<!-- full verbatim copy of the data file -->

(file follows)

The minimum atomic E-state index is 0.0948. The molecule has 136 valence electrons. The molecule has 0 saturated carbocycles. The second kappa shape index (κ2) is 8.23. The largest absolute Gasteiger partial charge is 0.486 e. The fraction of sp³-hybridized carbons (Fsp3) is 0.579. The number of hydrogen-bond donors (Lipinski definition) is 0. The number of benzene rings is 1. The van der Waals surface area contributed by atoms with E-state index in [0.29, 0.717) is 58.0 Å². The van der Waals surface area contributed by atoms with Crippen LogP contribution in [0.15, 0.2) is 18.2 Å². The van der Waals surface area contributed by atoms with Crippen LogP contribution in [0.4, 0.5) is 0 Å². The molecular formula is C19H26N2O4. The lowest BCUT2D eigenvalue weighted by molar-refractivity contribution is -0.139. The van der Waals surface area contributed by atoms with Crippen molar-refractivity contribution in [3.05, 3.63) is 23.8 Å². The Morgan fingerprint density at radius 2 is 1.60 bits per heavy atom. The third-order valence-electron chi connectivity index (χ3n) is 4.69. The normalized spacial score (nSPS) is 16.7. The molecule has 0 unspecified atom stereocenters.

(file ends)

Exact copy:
The minimum atomic E-state index is 0.0948. The molecule has 136 valence electrons. The molecule has 0 saturated carbocycles. The second kappa shape index (κ2) is 8.23. The largest absolute Gasteiger partial charge is 0.486 e. The fraction of sp³-hybridized carbons (Fsp3) is 0.579. The number of hydrogen-bond donors (Lipinski definition) is 0. The number of benzene rings is 1. The van der Waals surface area contributed by atoms with E-state index in [0.29, 0.717) is 58.0 Å². The van der Waals surface area contributed by atoms with Crippen LogP contribution in [0.15, 0.2) is 18.2 Å². The van der Waals surface area contributed by atoms with Crippen LogP contribution in [0.4, 0.5) is 0 Å². The molecular formula is C19H26N2O4. The lowest BCUT2D eigenvalue weighted by molar-refractivity contribution is -0.139. The van der Waals surface area contributed by atoms with Crippen molar-refractivity contribution in [3.05, 3.63) is 23.8 Å². The Morgan fingerprint density at radius 2 is 1.60 bits per heavy atom. The third-order valence-electron chi connectivity index (χ3n) is 4.69. The normalized spacial score (nSPS) is 16.7. The molecule has 0 unspecified atom stereocenters.